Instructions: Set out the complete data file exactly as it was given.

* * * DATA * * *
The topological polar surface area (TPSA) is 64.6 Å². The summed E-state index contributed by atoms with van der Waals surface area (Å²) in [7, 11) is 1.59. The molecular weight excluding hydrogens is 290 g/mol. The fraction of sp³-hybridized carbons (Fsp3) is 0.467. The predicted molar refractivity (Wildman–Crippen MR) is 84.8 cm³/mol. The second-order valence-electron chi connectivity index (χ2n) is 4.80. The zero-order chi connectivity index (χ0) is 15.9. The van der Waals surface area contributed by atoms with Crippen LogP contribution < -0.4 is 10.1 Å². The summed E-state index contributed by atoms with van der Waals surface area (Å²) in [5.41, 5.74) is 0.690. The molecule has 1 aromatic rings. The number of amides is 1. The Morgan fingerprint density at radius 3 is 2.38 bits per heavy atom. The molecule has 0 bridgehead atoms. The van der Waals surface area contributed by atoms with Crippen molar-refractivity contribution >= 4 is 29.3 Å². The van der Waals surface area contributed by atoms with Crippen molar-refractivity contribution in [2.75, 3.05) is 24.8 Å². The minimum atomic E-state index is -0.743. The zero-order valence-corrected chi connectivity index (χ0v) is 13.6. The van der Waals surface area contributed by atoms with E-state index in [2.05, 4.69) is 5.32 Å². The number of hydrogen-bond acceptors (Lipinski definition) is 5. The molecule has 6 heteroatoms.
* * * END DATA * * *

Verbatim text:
The topological polar surface area (TPSA) is 64.6 Å². The summed E-state index contributed by atoms with van der Waals surface area (Å²) in [7, 11) is 1.59. The molecular weight excluding hydrogens is 290 g/mol. The fraction of sp³-hybridized carbons (Fsp3) is 0.467. The predicted molar refractivity (Wildman–Crippen MR) is 84.8 cm³/mol. The second-order valence-electron chi connectivity index (χ2n) is 4.80. The zero-order chi connectivity index (χ0) is 15.9. The van der Waals surface area contributed by atoms with Crippen LogP contribution < -0.4 is 10.1 Å². The summed E-state index contributed by atoms with van der Waals surface area (Å²) in [5.41, 5.74) is 0.690. The molecule has 1 aromatic rings. The number of amides is 1. The Morgan fingerprint density at radius 3 is 2.38 bits per heavy atom. The molecule has 0 bridgehead atoms. The van der Waals surface area contributed by atoms with Crippen molar-refractivity contribution >= 4 is 29.3 Å². The van der Waals surface area contributed by atoms with Crippen molar-refractivity contribution in [2.75, 3.05) is 24.8 Å². The minimum atomic E-state index is -0.743. The zero-order valence-corrected chi connectivity index (χ0v) is 13.6. The van der Waals surface area contributed by atoms with E-state index in [2.05, 4.69) is 5.32 Å². The number of hydrogen-bond acceptors (Lipinski definition) is 5. The molecule has 6 heteroatoms.